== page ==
Publisher – Orbit
Published – Out Now
Price – £8.99
I am very grateful for the publisher providing me with an advance copy of this novel in exchange for a fair and honest review
Nigeria, 2066 The hopeful and the helpless congregate around an alien biodome, seeking salvation.
Rosewater is a town on the edge.
Science fiction and mysteries do tend to go together. From the simple stories of Asimov’s robots to the urban fantasy genre’s many detectives many novels explore how either science or magic can further complicate a mystery beyond the rational world (plus it’s more fun to think of the impossible Mr Holmes). In this fantastic novel Tade Thompson provides the reader with an intriguing thriller set in the future, merging telepathy with alien first contact in a web of multiple plotlines that you will completely want to unravel and discover the real cause of all these events lying in the heart of Rosewater.
In 2066 Rosewater is one of the most advanced cities in Nigeria a centre of scientific discovery where an alien presence has for the last ten years been slowly observed by the government and a magnet for so many people wanting to change their lives. This is the alien’s third arrival on Earth and this time takes the form of a biodome that annually opens a portal releasing a mysterious energy that can heal the sick or even make the dead return mindless and violent. The world is on the brink of China and Russia battling for power as the US many years ago mysteriously vanished after the first sign of alien life was discovered in 2012.
Most surprisingly telepaths have moved from myth to a valued resource that governments are seeking to use for their own ends from bank security to espionage. The world is on the edge of a change, but no one seems clear on exactly what nor if the change is welcome. In Rosewater one of the most powerful telepaths is Kaaro who for all his life has had several interactions at key moments in the city’s short history ever since its creation. His latest mission doesn’t go to plan but reveals that telepaths are under threat and mysterious presences in the telepath mindscape seem to want Kaaro for their own purposes.
This novel is an amazing puzzle box where all these mysteries are outlined and through Kaaro’s narration we see two sides of the city. In 2066 Kaaro is a reserved cynical but ultra-confident agent but in his youth, he was an arrogant thief using his powers for his own gain – because of his talents the government soon realises he could be the clue to finding a mysterious woman who disappear in thin air Kaaro’s mission however made him end up staying for the rest of his life. Rosewater offers him immense opportunities but also unfinished business. Through the narration of his younger and older selves we slowly piece together what exactly is Kaaro’s role in what is turning to be a deadly game for so many people he has been involved with. There is clever mechanism in rotating chapters seeding the plots of both past and future until there is a final conclusion explaining how these two parts of his life are tied together at last.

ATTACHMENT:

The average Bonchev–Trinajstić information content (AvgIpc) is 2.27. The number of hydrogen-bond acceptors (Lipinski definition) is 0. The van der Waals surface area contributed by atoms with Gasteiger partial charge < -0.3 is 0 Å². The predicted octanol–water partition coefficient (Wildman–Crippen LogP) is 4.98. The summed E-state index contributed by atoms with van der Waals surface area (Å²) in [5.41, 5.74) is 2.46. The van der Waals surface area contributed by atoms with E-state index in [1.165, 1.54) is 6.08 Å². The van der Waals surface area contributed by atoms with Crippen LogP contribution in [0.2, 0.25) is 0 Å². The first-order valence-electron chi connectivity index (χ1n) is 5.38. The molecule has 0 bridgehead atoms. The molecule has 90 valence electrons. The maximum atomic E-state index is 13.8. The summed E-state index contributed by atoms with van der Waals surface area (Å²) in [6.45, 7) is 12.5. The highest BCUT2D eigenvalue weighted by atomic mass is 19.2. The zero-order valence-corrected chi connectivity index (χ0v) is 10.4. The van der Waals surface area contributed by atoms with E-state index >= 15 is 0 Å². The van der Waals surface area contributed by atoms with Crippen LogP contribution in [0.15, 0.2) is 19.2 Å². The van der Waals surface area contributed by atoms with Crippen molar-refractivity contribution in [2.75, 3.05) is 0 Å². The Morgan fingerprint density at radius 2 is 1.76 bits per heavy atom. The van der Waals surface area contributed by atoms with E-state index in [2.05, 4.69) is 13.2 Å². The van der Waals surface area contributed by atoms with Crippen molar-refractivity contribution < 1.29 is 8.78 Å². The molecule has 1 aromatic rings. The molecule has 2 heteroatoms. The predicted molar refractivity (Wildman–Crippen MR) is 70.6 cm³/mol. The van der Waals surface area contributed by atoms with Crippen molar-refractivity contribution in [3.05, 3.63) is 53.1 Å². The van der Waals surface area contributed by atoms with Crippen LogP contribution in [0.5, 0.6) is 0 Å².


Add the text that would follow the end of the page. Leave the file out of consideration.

I think Tade Thompson has achieved that perfect balance of inventive ideas, character and plot. The old SF trope of telepathy is given a refreshingly new rational cause which really suits it’s 21st century setting when you find the cause; the exploration of what a telepath is capable of and what uses they would serve is both smart and terrifyingly plausible and this is really achieved through the way we see Kaaro. Because of the time jumps we get the young know it all who is living on his wits and then through the experiences we are about to discover we get an older more guarded and hurt Kaaro who while keen to judge the guy he used to be is still recognisably the core of the same man - prone to take the harder path and not going to obey the rules if he thinks its not in his interests. He’s engaging but flawed and its good to see the book recognises Kaaro’s sense of masculinity leads to mistakes that will haunt him. In fact, the initial factor that sets him on a better path is the revelation that there is a larger telepath population out there who provide him shelter and in one very touching scene a warning that his is very close to making the same mistakes another telepath made which really does change his life. SF thrillers can tend towards the clinical, but this book offers surprising moments of tenderness and introspection that invests you in Kaaro’s story and potential for redemption.
Rosewater is one of the most intriguing science fiction novels I’ve read this year; it’s a classic noir plot set in a future world but its beautifully thought out in terms of worldbuilding as we see how this alternate 21st century grew into existence and where it’s going – all of which sounds plausible to our eyes. It is also refreshing to see a SF world that doesn’t resemble New York and a reminder that aliens are perhaps unlikely to miss one the largest continents on the planet in favour of the centre of Hollywood. Overall if you enjoy getting under the skin of a great thriller and see how the future can offer both horrors and wonders. This is definitely a book you should be looking to snap up as one of the best reads of the year. I very much look forward to seeing what other tales Thompson has to tell.